So here we are with the final installment in my series of posts where we report on our monthly visits to the wonderful gardens on the Staffordshire and Shropshire border, the Dorothy Clive Garden. We have really enjoyed our monthly visits and every time has been so different with different things to stimulate all the senses.
It has been a most enjoyable series of visits. Next year we will be looking at a very different place in our monthly visit series.
As we have come to expect, the table decorations reflected the season, as we enjoyed a coffee and cake to launch our final visit for 2016. The borders up against the tea shop wall looked so bare now after them recently being full of the brightest colours possible provided by Nerines. But within a few yards of leaving the tea shop we discovered colour in flowers and buds giving promises of things to come.
The new Winter Garden has now really come into its own and will continue to impress for a few months to come.
Structure comes into its own in any good garden at this time of the year and we found that the DC garden was no different. At home we love our cloud pruned box hedges and box balls and in winter of course they come to the fore so we were so pleased to see similar styles of hedge cutting going on on a much larger scale at the Dorothy Clive.
This rolling bundle of box bushes tumble like acrobats along the hedgerow and by partnering up with two mature trees they frame the countryside beyond. Great fun! The next three group around the bottom of a tree like three young triplets cuddling up to their mother. In the third pic the box balls invite the visitor to pass between them to discover more garden beyond.
Berries on trees and shrubs will hang on well into the winter depending how poor the weather becomes and how deeply winter sets in both here and on the continent. If weather as far away as Siberia becomes too inclement for the indigenous thrushes, starlings and blackcaps they migrate to our shores forming raiding parties upon arrival spreading countrywide consuming the fruits, seeds and berries in the countryside and increasingly our gardens. Some colours also last longer as birds are a selective lot when they have the choice, red first, oranges next then yellow and finally white and translucent.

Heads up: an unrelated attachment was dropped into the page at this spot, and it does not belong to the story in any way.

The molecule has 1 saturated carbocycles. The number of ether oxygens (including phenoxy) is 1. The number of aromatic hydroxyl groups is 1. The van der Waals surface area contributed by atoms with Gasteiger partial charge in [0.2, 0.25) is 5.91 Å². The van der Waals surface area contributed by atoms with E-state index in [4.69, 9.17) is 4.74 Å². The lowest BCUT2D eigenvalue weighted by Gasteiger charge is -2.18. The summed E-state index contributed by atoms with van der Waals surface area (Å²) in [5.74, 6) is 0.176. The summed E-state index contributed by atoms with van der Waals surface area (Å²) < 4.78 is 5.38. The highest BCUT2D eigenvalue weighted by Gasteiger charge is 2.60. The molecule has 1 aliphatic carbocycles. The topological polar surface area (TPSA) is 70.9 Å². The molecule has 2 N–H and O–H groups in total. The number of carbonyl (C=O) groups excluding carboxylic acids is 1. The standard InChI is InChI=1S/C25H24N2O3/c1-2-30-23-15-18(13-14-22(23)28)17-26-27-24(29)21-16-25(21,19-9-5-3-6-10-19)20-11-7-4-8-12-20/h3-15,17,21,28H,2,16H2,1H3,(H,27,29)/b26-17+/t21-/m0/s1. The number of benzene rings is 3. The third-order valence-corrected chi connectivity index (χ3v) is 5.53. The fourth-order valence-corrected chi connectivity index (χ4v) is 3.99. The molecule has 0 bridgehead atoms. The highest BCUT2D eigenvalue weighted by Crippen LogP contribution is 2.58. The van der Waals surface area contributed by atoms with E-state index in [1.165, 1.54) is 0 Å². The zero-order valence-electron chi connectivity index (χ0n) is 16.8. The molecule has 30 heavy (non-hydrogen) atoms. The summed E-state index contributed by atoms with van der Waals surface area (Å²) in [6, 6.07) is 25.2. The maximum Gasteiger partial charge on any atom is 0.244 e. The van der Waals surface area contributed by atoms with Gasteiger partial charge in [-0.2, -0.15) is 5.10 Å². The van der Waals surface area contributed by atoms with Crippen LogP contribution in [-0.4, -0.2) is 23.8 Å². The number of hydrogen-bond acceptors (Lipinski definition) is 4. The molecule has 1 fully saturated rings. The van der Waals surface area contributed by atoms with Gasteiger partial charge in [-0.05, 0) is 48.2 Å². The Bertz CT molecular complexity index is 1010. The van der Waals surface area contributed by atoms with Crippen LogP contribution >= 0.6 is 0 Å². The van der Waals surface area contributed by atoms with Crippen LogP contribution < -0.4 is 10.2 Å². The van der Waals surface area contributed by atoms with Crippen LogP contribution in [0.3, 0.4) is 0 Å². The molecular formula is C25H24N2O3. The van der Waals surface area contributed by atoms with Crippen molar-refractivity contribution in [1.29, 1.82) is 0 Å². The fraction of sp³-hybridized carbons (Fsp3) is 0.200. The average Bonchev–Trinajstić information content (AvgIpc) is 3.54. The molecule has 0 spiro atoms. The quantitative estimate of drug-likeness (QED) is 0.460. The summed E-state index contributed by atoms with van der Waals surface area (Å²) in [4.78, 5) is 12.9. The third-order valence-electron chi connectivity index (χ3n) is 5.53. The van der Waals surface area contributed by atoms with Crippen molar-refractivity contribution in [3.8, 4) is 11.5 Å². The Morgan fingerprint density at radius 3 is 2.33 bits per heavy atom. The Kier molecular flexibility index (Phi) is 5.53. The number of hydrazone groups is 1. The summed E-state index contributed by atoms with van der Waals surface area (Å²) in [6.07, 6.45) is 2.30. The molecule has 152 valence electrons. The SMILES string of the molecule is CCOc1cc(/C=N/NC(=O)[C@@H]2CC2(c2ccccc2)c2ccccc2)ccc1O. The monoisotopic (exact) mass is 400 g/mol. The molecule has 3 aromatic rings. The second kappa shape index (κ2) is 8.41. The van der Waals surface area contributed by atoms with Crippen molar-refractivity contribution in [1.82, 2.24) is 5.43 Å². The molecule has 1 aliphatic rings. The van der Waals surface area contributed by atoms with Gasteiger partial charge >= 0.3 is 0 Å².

The colours, textures and patterns found on the bark of trees as well as the stems of shrubs take centre stage at this time of year and are lit up by any late year sunshine.
We associate dried flowers with indoor arrangements in the winter but there are plenty of interesting versions to be found outside, especially if you can find some Hydrangeas like the many at the Dorothy Clive Gardens. The colours are those of faded tapestries.
Although not great fans of coniferous trees we can appreciate them more in December when their heavy skeletal frameworks show well. Cones and the last of the flowers hang on their solid branches.
We do however greatly appreciate the silhouettes of tall skeletal networks of deciduous trees.
We were surprised by how many different fungi we spotted as we wandered as we would normally see them in the autumn. They provided bright tiny patches of colour on old logs placed as border edges.
So there we have it, a year’s worth of visits to this lovely garden on the border of Shropshire and Staffordshire, one of our favourites and lucky for us within an hour’s drive so very easy to visit. I hope you have enjoyed the Dorothy Clive Gardens and my attempts at recording its seasonal beauty through the lens of my camera.